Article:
Fossil dinosaur embryos are surprisingly rare, being almost entirely restricted to Upper Cretaceous strata that record the late stages of non-avian dinosaur evolution1,2. Notable exceptions are the oldest known embryos from the Early Jurassic South African sauropodomorph Massospondylus3,4 and Late Jurassic embryos of a theropod from Portugal5. The fact that dinosaur embryos are rare and typically enclosed in eggshells limits their availability for tissue and cellular level investigations of development. Consequently, little is known about growth patterns in dinosaur embryos, even though post-hatching ontogeny has been studied in several taxa6. Here we report the discovery of an embryonic dinosaur bone bed from the Lower Jurassic of China, the oldest such occurrence in the fossil record. The embryos are similar in geological age to those of Massospondylus and are also assignable to a sauropodomorph dinosaur, probably Lufengosaurus7. The preservation of numerous disarticulated skeletal elements and eggshells in this monotaxic bone bed, representing different stages of incubation and therefore derived from different nests, provides opportunities for new investigations of dinosaur embryology in a clade noted for gigantism. For example, comparisons among embryonic femora of different sizes and developmental stages reveal a consistently rapid rate of growth throughout development, possibly indicating that short incubation times were characteristic of sauropodomorphs. In addition, asymmetric radial growth of the femoral shaft and rapid expansion of the fourth trochanter suggest that embryonic muscle activation played an important role in the pre-hatching ontogeny of these dinosaurs. This discovery also provides the oldest evidence of in situ preservation of complex organic remains in a terrestrial vertebrate.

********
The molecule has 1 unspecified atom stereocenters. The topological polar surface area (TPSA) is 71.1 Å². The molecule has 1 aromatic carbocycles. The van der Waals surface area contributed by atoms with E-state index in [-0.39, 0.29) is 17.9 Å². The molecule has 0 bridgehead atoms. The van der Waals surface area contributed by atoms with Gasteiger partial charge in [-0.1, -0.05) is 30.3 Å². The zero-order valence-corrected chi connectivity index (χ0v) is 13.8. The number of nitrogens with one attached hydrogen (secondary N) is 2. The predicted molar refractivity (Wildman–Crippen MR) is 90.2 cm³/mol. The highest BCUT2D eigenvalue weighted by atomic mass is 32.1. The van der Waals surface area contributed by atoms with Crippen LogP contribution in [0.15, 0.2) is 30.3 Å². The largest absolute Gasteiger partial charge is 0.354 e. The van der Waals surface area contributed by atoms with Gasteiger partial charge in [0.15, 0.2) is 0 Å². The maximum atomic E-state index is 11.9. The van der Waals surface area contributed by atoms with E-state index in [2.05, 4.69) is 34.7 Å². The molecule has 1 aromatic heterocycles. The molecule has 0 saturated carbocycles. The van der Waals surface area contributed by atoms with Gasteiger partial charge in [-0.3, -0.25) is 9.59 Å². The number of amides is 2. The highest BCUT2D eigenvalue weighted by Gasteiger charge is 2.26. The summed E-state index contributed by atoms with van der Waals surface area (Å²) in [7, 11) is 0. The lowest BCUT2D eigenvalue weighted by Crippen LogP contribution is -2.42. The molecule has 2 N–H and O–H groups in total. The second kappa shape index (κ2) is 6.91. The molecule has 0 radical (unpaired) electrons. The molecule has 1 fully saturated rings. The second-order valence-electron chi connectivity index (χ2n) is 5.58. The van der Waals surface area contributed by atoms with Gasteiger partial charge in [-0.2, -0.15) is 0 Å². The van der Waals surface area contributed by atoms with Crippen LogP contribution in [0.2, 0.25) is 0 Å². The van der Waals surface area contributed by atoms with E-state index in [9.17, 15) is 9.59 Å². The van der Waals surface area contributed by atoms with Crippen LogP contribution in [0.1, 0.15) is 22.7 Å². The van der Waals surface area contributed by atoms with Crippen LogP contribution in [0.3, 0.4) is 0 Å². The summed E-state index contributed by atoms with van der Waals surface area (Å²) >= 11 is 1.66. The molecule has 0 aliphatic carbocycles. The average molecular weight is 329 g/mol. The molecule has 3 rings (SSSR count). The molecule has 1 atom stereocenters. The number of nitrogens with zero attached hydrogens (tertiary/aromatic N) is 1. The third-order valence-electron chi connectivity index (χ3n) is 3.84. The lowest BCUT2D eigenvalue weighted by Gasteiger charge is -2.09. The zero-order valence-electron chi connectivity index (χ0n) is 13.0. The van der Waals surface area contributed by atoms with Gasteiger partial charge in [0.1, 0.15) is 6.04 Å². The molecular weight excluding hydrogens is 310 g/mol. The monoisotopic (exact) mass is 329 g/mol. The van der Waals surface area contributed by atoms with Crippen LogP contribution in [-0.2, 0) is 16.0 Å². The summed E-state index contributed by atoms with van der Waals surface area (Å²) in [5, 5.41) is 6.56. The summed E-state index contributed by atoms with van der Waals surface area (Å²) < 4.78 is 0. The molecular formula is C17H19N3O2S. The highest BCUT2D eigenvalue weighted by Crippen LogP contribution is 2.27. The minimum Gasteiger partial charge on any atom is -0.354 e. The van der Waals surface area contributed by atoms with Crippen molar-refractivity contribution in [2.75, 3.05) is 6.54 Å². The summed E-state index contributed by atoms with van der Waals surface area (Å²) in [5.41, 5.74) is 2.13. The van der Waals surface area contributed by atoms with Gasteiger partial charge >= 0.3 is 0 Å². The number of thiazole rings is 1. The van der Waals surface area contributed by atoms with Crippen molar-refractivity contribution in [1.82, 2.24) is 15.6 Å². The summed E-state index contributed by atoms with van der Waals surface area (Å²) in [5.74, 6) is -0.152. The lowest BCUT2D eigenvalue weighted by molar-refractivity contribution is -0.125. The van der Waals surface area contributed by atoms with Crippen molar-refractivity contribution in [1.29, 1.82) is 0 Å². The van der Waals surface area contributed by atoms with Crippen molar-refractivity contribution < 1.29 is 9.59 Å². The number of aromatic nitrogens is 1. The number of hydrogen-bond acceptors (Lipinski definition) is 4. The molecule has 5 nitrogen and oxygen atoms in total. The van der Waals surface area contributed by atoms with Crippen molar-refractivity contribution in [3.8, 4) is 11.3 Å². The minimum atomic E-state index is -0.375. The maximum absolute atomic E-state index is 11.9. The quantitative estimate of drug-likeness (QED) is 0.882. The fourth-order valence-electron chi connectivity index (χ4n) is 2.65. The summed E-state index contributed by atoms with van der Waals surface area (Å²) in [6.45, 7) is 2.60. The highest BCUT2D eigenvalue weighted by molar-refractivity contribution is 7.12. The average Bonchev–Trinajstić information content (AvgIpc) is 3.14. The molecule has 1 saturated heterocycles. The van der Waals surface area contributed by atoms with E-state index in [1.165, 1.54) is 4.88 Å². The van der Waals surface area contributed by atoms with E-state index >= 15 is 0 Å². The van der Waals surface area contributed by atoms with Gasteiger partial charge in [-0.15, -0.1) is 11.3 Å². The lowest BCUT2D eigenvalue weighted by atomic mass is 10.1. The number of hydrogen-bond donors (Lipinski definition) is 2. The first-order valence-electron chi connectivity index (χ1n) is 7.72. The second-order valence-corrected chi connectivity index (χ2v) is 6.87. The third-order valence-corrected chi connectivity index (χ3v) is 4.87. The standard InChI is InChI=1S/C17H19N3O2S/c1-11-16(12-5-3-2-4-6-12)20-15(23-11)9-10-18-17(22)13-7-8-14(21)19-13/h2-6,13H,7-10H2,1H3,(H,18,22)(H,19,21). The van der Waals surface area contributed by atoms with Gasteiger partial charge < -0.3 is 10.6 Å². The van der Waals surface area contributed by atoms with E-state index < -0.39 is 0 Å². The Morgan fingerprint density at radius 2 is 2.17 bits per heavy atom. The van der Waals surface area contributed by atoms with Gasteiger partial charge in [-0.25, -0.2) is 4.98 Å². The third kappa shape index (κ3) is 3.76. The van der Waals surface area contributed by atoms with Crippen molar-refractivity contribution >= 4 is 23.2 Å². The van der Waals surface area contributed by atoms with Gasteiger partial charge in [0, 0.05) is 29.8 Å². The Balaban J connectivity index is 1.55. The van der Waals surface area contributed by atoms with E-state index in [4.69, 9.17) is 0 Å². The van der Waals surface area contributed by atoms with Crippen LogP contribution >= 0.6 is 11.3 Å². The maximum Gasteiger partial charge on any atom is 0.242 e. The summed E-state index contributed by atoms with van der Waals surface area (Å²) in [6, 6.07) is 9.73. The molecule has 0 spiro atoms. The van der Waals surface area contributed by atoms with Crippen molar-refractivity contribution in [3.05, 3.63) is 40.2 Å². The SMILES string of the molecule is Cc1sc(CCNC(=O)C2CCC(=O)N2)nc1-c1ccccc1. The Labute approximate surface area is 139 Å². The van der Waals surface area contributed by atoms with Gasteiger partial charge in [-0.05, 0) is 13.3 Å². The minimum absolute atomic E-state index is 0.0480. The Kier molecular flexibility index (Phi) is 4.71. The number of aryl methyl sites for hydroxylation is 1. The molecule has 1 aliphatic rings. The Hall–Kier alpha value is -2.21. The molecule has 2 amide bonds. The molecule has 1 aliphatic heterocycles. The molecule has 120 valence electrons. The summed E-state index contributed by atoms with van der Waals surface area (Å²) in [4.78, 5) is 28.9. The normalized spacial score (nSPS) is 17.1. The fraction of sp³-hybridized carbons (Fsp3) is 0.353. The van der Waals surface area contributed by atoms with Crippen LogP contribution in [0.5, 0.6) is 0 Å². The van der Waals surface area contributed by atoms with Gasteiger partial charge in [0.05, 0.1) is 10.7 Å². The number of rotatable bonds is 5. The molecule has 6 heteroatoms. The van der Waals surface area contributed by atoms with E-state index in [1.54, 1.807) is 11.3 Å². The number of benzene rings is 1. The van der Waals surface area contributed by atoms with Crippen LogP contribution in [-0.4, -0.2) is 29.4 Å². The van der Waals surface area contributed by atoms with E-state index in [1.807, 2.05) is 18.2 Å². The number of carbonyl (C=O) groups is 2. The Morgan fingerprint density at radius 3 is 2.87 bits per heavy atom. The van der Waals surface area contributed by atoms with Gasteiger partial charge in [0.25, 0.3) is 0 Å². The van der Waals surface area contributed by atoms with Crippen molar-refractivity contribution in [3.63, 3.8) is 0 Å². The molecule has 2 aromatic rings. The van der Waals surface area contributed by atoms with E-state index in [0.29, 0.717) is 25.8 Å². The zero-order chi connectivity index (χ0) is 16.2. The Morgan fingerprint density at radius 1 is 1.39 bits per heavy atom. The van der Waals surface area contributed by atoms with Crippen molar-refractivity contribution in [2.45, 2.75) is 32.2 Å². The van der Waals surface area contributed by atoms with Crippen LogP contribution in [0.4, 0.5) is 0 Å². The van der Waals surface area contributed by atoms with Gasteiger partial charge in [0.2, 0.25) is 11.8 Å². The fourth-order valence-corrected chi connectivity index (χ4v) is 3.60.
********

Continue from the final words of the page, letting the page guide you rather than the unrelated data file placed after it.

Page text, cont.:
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We thank D. Scott for specimen preparation, photography, and figure preparation; N. Campione for morphometric analysis; C. Apaldetti for the data matrix; O. Dülfer for thin sections; G. Grellet-Tinner, M. Sander, J. Steigler, P. Barrett and E. Prondvai for discussion; C. Chu and X. J. Lin for research support; S. P. Modesto and C. Brown for field assistance; J. Liu for assistance in Lufeng; and C. C. Wang, Y. F. Song, Y. C. Lee and H. S. Sheu for help with various experiments at the National Synchrotron Radiation Research Center, Taiwan. Research support was provided by NSERC Discovery and SRO Grants (Canada), University of Toronto, DFG FOR 533 (contribution 130) (Germany), NSC 100-2116-M-008-016 (Taiwan), Ministry of Education (Taiwan) under the NCKU Aim for the Top University Project, Chinese Academy of Sciences and National Natural Science Foundation of China (41150110341).
This file contains Supplementary Information 1-6 , which includes Supplementary Text, a Supplementary Discussion, Supplementary Figures 2.1 -2.5, 3, 4.1 - 4.2, 5.1 - 5.4 and 6.1 - 6.2, 2 Supplementary Tables and additional references.
About this article
Nature Communications (2017)